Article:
An Aristocracy of Bloods
Fàilte! It’s the country house that never quite was. No Wonder Mark Bence-Jones gives it short shrift in his 1988 Guide to Irish Country Houses: “A 19th century castle with a long two storey battlemented front, having a central polygon tower with a pointed Gothic doorway and a pointed window over, and a round tower at each end, five bays on either side of the centre.” Dungiven Castle has spent most of its life as a ruin albeit a picturesque one at that. It has forever resembled a rather grand stable block too. Despite a chequered past, this historic structure has proved itself to be truly sustainable forever being resurrecting as an architectural phoenix. Not many buildings have been a country house for a few years, a ruin for a few centuries, an army barracks, a dance hall, a hotel then an Irish language school. Sláinte!
The word “castle” is surely the most flexible in the architectural lexicon of Ireland. Doe Castle in Creeslough County Donegal is the real McCoy or at least the real MacSweeney: all medieval keep and working battlements. Keeps with Georgian houses would later become a genre. Ballymore Castle in Laurencetown County Galway is an example of a medieval tower house with an 1800s two storey house hugging it. Dungiven Castle belongs to an early 19th century Georgian gothic toy fort tradition which includes Carrowdore Castle in County Down (or at least the original one not the postmodern replacement) of 1818.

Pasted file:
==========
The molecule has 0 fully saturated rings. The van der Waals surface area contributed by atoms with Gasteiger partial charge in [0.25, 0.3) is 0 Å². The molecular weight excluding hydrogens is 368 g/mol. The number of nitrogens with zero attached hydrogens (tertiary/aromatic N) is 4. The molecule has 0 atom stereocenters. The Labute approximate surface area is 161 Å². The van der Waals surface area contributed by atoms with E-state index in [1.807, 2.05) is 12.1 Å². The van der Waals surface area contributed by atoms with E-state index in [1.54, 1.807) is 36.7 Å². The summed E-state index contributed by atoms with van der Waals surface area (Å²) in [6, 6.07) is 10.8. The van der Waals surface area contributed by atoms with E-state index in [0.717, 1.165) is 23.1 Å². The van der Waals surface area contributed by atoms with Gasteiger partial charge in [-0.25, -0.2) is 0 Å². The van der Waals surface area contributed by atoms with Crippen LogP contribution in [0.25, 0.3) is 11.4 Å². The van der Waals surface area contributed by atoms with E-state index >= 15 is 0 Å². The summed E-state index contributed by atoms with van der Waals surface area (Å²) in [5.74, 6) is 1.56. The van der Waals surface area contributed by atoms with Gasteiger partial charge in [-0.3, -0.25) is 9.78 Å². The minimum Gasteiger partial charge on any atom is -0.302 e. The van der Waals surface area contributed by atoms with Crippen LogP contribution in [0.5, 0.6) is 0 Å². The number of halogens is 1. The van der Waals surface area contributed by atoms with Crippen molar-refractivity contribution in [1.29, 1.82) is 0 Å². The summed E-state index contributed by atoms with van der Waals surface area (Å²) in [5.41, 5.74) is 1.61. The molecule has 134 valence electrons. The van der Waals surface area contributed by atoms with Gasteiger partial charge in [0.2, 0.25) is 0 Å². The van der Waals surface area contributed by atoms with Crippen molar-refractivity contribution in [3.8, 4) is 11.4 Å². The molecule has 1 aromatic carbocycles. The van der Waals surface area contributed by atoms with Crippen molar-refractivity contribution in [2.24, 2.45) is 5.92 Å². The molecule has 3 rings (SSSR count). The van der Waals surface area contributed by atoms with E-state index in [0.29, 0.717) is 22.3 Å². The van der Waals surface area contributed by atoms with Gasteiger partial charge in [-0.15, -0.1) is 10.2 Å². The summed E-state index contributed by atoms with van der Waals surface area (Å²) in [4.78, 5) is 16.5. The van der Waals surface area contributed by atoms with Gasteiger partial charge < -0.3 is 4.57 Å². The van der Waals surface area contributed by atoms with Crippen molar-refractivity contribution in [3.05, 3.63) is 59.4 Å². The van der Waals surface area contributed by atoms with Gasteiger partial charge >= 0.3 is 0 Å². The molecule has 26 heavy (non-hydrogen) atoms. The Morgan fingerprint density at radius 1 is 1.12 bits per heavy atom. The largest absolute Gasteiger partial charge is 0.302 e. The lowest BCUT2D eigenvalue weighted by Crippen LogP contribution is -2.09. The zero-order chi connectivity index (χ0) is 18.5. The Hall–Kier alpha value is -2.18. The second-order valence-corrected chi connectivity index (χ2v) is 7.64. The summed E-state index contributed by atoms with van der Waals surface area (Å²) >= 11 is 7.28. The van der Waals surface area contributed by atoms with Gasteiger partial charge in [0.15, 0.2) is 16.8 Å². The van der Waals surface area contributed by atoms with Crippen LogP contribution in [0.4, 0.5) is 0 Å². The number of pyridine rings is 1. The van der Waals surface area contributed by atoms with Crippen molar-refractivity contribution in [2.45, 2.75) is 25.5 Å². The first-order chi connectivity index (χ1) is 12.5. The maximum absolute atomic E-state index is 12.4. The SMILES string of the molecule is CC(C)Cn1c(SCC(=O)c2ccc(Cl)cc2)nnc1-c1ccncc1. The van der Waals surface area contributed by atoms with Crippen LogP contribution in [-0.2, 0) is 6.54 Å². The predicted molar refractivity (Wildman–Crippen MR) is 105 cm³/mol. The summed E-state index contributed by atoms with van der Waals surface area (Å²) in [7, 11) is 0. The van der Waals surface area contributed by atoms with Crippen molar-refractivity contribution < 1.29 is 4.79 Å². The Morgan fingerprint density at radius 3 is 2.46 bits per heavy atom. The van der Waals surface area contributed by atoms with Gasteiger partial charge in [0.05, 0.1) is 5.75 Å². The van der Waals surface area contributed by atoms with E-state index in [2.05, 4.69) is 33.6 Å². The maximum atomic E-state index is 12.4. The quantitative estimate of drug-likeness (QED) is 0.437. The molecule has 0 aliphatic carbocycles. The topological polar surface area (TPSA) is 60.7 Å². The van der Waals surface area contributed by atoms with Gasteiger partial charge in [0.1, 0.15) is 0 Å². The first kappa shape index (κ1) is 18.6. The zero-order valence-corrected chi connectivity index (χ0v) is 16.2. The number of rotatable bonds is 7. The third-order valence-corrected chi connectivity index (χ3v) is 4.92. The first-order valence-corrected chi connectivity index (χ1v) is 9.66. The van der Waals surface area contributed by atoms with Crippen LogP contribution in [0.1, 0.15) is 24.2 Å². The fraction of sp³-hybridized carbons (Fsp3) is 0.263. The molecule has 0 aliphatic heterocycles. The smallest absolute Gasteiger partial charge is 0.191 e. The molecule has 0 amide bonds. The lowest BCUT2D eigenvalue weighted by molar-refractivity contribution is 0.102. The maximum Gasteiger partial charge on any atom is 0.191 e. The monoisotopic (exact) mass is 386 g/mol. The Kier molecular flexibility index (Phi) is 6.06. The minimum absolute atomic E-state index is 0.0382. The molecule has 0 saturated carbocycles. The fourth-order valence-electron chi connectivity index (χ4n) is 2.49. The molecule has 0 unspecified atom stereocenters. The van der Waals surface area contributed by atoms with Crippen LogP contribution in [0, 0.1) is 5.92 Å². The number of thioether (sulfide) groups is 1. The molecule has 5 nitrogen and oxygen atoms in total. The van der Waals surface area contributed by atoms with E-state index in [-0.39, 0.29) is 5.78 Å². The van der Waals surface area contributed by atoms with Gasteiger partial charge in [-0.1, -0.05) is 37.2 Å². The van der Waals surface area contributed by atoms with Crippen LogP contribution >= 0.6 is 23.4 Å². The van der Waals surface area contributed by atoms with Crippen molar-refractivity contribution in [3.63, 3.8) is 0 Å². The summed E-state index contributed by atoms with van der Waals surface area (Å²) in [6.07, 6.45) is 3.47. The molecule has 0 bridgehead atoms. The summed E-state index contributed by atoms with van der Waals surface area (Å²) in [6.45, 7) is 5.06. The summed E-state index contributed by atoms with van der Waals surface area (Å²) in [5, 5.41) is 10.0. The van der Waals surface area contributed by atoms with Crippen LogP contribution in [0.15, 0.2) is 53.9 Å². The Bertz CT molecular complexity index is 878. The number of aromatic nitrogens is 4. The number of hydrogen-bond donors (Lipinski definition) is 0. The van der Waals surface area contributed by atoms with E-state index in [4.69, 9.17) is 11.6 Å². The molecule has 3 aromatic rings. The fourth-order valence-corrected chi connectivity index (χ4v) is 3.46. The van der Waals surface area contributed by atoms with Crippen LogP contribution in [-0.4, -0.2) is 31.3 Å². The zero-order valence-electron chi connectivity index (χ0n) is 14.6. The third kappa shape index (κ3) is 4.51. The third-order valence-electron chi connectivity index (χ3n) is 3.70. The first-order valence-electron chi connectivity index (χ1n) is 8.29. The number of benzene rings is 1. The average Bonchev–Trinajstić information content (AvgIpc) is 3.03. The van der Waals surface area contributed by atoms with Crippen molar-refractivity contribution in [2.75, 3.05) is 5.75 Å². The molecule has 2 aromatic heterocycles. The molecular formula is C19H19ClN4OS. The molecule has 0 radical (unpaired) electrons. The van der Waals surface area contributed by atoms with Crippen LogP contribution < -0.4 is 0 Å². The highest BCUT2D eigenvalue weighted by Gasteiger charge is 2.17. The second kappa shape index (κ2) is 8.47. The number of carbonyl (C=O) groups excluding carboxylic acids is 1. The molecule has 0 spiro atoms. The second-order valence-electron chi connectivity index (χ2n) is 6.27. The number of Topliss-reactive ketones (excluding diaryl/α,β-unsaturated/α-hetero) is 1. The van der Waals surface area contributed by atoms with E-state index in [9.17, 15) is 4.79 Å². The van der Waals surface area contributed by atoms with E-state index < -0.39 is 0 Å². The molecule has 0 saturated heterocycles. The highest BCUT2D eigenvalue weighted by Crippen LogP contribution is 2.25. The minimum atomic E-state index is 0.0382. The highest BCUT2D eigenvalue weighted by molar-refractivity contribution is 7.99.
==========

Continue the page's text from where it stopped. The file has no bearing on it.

The other certainty is that an Irish castle is never quite what it seems. Dungiven Castle may have been built by Anglo Irish landowner Robert Ogilby between 1836 and 1839 but of course it goes back much much further. He died before its completion which explains an unusually speedy transition to ruinous status. The first castle was built by the O’Cahan family. It included a keep with round towers fitted with gun ports and earthworks defences. During the Flight of the Earls in 1607 the Clan Chief, Sir Donnell O’Cahan, was implicated in treason and had his lands and titles confiscated, including Dungiven Castle. Some time after the Plantation of Ulster, Robert Ogilby plonked his castle on top of the ruins of his predecessor’s.